I posted this piece a number of years ago, when most writers still submitted paper manuscripts. It addresses a true FAQ.  People are always asking writers how you set up manuscripts for submission and it's actually a good question. There is a standard format for paper manuscripts submitted to commercial markets. It's simple and logical and it lets the editor know you've done a little research and found out what you're supposed to do. It's probably the best format to use when you're submitting electronically, unless a publication's submission guide says you should do something else.

Here's my original piece, with updates:

Print the manuscript double spaced on letter size 8 1/2 x 11 paper, with one inch margins all around. Use 20 pound weight. I normally use a good quality bond paper for my submission drafts.

Place your name and address on the upper left hand corner of the first page, single spaced. Use the name you want them to print on the check. Nowadays, I also include my phone number and my e-mail address.

Place the word count on the upper right hand corner of the first page. I usually round it off to the nearest hundred words, sometimes the nearest fifty. (Ex "About 15,300 words.") I use my word processor's word count function.  You'll find more complicated procedures on some websites but nobody's ever objected to my word counts.

Switch to double spacing. Go down five or six lines. Type in the name of the story and your byline (the name you want them to use if they actually buy it and print it). Go down five or six more lines and start the story. I usually put the title in caps.

Number each page in the upper right hand corner. Include a running head in the left hand corner. The simplest running head is just your name. I sometimes include a shortened version of the title but that has a disadvantage--the editor may want you to change the title. The running head is a help to the editor. If a bunch of manuscripts fall on the floor and get scrambled, the editor can put yours together without a lot of searching and checking. (That's a quaint consideration these days but the running head still seems to be appreciated.)

At the end of the manuscript, most people type THE END. I used to type an old newspaper symbol, -30-. Nowadays I don't put anything. So far, nobody's objected.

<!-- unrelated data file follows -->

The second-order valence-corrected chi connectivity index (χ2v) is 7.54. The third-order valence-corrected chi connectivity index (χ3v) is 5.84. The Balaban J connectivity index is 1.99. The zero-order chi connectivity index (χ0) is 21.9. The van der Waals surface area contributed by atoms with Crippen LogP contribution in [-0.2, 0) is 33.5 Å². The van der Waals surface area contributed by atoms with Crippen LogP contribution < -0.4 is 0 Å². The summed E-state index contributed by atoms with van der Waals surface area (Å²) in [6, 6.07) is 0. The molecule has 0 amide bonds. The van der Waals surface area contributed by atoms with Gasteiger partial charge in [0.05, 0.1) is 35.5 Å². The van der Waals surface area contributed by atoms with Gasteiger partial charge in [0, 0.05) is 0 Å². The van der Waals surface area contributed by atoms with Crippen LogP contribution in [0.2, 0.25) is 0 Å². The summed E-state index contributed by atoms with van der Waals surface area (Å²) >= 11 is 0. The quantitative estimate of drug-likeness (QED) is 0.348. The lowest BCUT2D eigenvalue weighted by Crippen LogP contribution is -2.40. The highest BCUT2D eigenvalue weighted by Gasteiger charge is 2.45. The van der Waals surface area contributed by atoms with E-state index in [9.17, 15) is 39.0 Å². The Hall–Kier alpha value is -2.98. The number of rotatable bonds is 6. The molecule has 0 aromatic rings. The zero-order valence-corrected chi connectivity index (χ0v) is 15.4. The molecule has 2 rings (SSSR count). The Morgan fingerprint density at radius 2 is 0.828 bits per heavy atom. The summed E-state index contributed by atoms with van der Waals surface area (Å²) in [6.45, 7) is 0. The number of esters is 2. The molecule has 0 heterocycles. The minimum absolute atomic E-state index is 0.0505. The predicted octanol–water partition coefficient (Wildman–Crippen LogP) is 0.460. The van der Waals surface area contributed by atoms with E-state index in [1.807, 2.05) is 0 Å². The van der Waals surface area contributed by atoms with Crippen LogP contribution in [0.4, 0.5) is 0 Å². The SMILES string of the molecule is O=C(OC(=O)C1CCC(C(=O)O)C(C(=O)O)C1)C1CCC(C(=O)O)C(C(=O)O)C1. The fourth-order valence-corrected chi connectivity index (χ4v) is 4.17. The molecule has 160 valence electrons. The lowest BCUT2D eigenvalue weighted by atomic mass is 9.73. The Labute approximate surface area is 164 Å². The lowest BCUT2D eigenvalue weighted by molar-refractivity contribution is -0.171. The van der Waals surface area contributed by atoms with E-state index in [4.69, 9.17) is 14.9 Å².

Physical manuscripts should be mailed flat in 9x12 or 10x13 manila envelopes, depending on how thick they are. In the past, you always enclosed a stamped, self-addressed 9x12 or 10x13 envelope.  Nowadays, most writers enclose a stamped, self-addressed No. 10 envelope instead and let the editor know the manuscript can be destroyed if it's rejected.  It's cheaper to print up a new manuscript when you send it out again.

Should you enclose a covering letter? Some editors hate covering letters. Most seem to be mildly in favor of them. The best advice is to keep it short. Tell the editor you're enclosing a manuscript entitled Y of length X. If you want to say something about the story or the author, I suggest you confine it to one short paragraph and tell her something that is (1) factual and (2) relevant to this particular story. DON'T tell her what rights you're selling, or how much you want to be a writer. If the editor rejected a story of yours with a personal note, you might want to thank her for her comments on story X-- giving her a polite reminder that she's indicated you may be a writer worth watching.

For electronic submissions, you should check the submission guidelines on the publication's website.

The above is essentially the system I've used for over fifty years, modified by the advent of the computer..Still, you shouldn't take my word for it. You can find more advice on this subject on the Asimov's and Analog web sites. You can also check the annual Writer's Market volumes and many of the books on writing you will find in your local library and your local bookstores. I learned how to format a manuscript by reading books on writing when I was a teenager.  I've often wondered why the people who ask about it don't do the same thing.

(Last updated March 13, 2014)


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